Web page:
Some info on a Sam Fuller movie sought…

A brief request here. Someone just contacted me in relation to Sam Fuller’s feature debut I Shot Jesse James, which I wrote about over a decade ago, to see if I could help. What it amounts to is this – the guy says his late stepfather was one Robert W Gardner, who maintained he was a writer on Fuller’s movie. The man has been dead since the 1960s and the online links seem to point to a different Robert Gardner, someone who was directing films into the 1980s.

Anyway, my correspondent is seeking information and has hit a brick wall so I thought I might as well throw the question out there on the off chance any of the visitors to the site, and some of you are very well informed, can shed light on this.

Blu News – More Prime Noir

One of the great names among film noir directors has to be Robert Siodmak, a man who made a series of hugely impressive pieces of dark cinema throughout the 1940s. The first of those stylish and influential works was Phantom Lady, which I wrote about here some years ago. It’s satisfying to see this film now getting a very attractive release on Blu-ray in the UK via Arrow Academy.

  • High Definition Blu-ray (1080p) presentation transferred from original film elements
  • Uncompressed Mono 1.0 PCM audio soundtrack
  • Optional English subtitles for the deaf and hard of hearing
  • Dark and Deadly: 50 Years of Film Noir, an insightful archival documentary featuring contributions from Robert Wise, Edward Dmytryk, Dennis Hopper and more
  • Rare, hour-long 1944 radio dramatization of Phantom Lady by the Lux Radio Theatre, starring Alan Curtis and Ella Raines
  • Gallery of original stills and promotional materials
  • Reversible sleeve featuring two original artwork options


FIRST PRESSING ONLY: Illustrated collector’s booklet featuring new writing on the film by author Alan K. Rode

Blu News – More Lang on the way!

I’m delighted to see listings appearing online for a new Blu-ray/DVD combo release for Fritz Lang’s 1954 film Human Desire.  I reckon this is an underrated movie and am pleased to see UK boutique label Eureka including it in their Masters of Cinema line in February. It’s a welcome follow up to their January slate of Laura and Hush… Hush, Sweet Charlotte.

#446: Spoiler Warning 8 – Halfway House (1936) by Ellery Queen — The Invisible Event

Dearly beloved, we are gathered here today to pay our respects to the detective fiction novel Halfway House (1936) written by Manfred Lee and Frederic Dannay under their Ellery Queen nom de plume. As the title suggest, there will be spoilers — lots and lots of spoilers, so only proceed if you’ve done the necessary pre-reading…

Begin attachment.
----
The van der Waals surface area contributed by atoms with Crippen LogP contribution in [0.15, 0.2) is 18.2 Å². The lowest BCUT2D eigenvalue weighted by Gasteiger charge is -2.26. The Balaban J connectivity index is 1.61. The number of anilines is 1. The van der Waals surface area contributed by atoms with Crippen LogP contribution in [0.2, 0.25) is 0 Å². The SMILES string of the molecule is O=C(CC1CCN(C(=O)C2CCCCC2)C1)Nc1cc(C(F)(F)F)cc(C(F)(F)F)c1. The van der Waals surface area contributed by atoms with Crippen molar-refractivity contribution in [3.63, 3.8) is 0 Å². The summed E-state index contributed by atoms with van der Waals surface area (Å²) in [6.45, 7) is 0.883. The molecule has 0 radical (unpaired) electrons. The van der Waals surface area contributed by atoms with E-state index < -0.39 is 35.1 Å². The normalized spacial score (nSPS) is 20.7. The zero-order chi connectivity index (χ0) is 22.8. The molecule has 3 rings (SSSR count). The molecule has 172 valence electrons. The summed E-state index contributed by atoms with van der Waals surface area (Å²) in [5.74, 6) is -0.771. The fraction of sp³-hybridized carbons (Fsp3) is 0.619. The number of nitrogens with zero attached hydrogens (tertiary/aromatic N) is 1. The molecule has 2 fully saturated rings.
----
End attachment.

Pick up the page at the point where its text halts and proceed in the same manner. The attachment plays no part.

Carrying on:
via #446: Spoiler Warning 8 – Halfway House (1936) by Ellery Queen — The Invisible Event

Coming Soon – something a little different…

Yes, things have been a little quiet here of late, mainly due to a rather packed work schedule and other tedious matters. Hopefully, I’ll get back to at least semi-regular posting when things feel a little less hectic. In the meantime though, I want to take the time to flag up a collaborative effort my blogging buddy JJ of The Invisible Event invited me to take part in. Read on…

As part of his ongoing investigations into the wonders, intricacies and delights of classic detective fiction, JJ has hosted a number of spoiler heavy discussions on a range of notable works. I’ve enjoyed reading along and adding the odd comment when I thought I could sneak one in as unobtrusively as possible amid a lot of well-informed contributions from people who are far better read than I,  and so it was very flattering to be asked to participate in one myself!

Anyway, to cut to the chase, next Saturday, if all goes well, should see JJ posting the chat he and I had about the 1936 Ellery Queen novel Halfway House, as announced here. I’ll put up a link here when it goes live, but wanted to flag it up in advance for anyone interested in perusing our back and forth.

So, see you soon…

 

I Walk Alone – coming soon

A recent viewing and post on Kiss the Blood Off My Hands reminded me that the only major Burt Lancaster noir title still unavailable in a decent edition was 1948’s I Walk Alone. Happily though, Kino Lorber in the US have just posted on Facebook that the title is due out on DVD and Blu-ray in the summer:

• Coming this Summer!
• First Time on DVD and Blu-ray!
• Brand New HD Master – From a 4K Scan of the 35mm Safety Dupe Negative by Paramount Pictures Archive!
• First Film Co-starring Burt Lancaster and Kirk Douglas (The Gunfight at O.K. Corral, The Devil’s Advocate, Seven Days in May, Tough Guys)

I Walk Alone (1947) Starring Burt Lancaster, Kirk Douglas, Lizabeth Scott, Wendell Corey, Kristine Miller, Marc Lawrence and Mike Mazurki – Shot by Leo Tover (The Day the Earth Stood Still, Dead Reckoning) – Music by Victor Young (Johnny Guitar, Around the World in Eighty Days) – Edited by Arthur P. Schmidt (Sunset Boulevard, The Blue Dahlia) – Produced by Hal B. Wallis (Casablanca, The Maltese Falcon) – Screenplay by Charles Schnee (The Bad and the Beautiful, They Live by Night) – Adaptation by Robert Smith (Sudden Fear, Quicksand) and John Bright (Public Enemy, She Done Him Wrong) – Directed by Byron Haskin (The War of the Worlds, Too Late for Tears)